Human service providers rally against Illinois budget impasse

For 11 months and 28 days the state of Illinois has operated without a budget. Now, the groups your family relies on are turning to each other for help and support.

With just two days to go until the state enters its second year without a budget, human service providers in southern Illinois are fighting for survival and their funding.

Human service providers are coming together to fight for the funding the state owes them. Family Counseling Center executive director Sherrie Crabb organized the first-ever human service symposium for the area’s agencies inside John A Logan College in Carterville. She says she hopes the event gives agencies a chance to learn from each other on how to survive the budget impasse.

"They can listen to each other, they understand what they’re doing to stay alive and maybe figure out how they need to change what they’re doing or change their message," says Crabb. She says human service providers are among the largest employers in the area. With southern Illinois’ high levels of poverty, reported abuse and unemployment levels, Crabb says the people here need those services now more than ever.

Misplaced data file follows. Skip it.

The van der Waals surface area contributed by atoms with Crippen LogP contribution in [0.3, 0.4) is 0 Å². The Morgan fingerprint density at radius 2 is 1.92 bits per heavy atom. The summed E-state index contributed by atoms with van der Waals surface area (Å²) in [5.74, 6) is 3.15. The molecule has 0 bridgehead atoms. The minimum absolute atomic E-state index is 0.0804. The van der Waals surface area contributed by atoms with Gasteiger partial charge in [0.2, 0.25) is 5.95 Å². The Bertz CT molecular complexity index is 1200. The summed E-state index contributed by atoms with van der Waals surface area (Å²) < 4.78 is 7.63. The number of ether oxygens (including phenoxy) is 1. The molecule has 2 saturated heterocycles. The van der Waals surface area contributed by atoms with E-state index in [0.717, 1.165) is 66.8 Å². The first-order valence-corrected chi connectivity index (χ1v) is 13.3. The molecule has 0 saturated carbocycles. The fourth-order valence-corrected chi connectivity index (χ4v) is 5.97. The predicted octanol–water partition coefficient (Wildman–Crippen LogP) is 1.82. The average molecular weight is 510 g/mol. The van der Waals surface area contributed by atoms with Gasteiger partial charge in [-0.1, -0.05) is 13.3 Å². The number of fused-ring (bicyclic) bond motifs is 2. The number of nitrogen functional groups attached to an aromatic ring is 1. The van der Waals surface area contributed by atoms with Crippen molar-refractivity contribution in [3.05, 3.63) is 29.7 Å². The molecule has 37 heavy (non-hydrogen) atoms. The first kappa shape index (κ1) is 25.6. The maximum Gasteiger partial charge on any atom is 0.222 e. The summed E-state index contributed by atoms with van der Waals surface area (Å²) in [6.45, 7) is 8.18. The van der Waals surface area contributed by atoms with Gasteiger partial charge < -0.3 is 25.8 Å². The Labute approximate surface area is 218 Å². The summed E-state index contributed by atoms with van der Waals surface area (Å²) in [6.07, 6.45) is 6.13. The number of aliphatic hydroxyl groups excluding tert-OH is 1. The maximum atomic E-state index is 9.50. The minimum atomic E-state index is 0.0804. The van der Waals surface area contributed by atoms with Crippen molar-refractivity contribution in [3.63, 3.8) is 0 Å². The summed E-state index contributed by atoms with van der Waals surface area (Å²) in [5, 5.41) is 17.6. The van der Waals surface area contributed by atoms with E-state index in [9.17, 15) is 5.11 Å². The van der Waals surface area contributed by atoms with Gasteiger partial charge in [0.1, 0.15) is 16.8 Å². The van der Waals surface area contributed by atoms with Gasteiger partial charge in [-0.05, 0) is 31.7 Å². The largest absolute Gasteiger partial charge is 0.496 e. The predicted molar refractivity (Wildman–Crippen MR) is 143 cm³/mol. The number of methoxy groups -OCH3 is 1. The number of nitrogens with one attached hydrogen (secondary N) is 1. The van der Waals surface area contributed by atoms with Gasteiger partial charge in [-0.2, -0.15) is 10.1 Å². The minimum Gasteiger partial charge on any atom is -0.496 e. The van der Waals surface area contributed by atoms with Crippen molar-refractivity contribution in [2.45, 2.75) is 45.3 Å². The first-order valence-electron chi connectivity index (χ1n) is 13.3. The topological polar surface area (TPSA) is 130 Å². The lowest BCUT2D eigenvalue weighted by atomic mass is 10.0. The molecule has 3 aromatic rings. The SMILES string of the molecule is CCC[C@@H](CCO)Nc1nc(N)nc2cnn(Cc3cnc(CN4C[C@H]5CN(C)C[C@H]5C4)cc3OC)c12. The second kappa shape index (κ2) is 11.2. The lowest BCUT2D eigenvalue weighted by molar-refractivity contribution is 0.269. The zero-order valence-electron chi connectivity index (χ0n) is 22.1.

She says the best way to make sure the human service providers you use get funding is to call your local lawmaker often to make sure they get the message.

Judith Gethner, the executive director of Illinois Partners for Human Services, says doing that lets lawmakers, "know that is intolerable and unacceptable that they are not having a budget." Gethner says taxpayers will pay far more in the end to fund prisons and hospitals if their agencies aren’t there for preventative care.

State Sen. Gary Forby, who represents District 56, says it’s a lesson he’ll be taking with him to Springfield Wednesday as lawmakers gather to discuss stopgap funding for the budget.

"They’re getting ready to lay off and shut things down, and we don’t need to do that. We need to make sure we can get a budget and get things done, and I hope we’ll get it all done tomorrow," says Forby.

He says it’s past time to take a stand and make sure the shelters, centers and agencies Illinois families need get the full funding they deserve.

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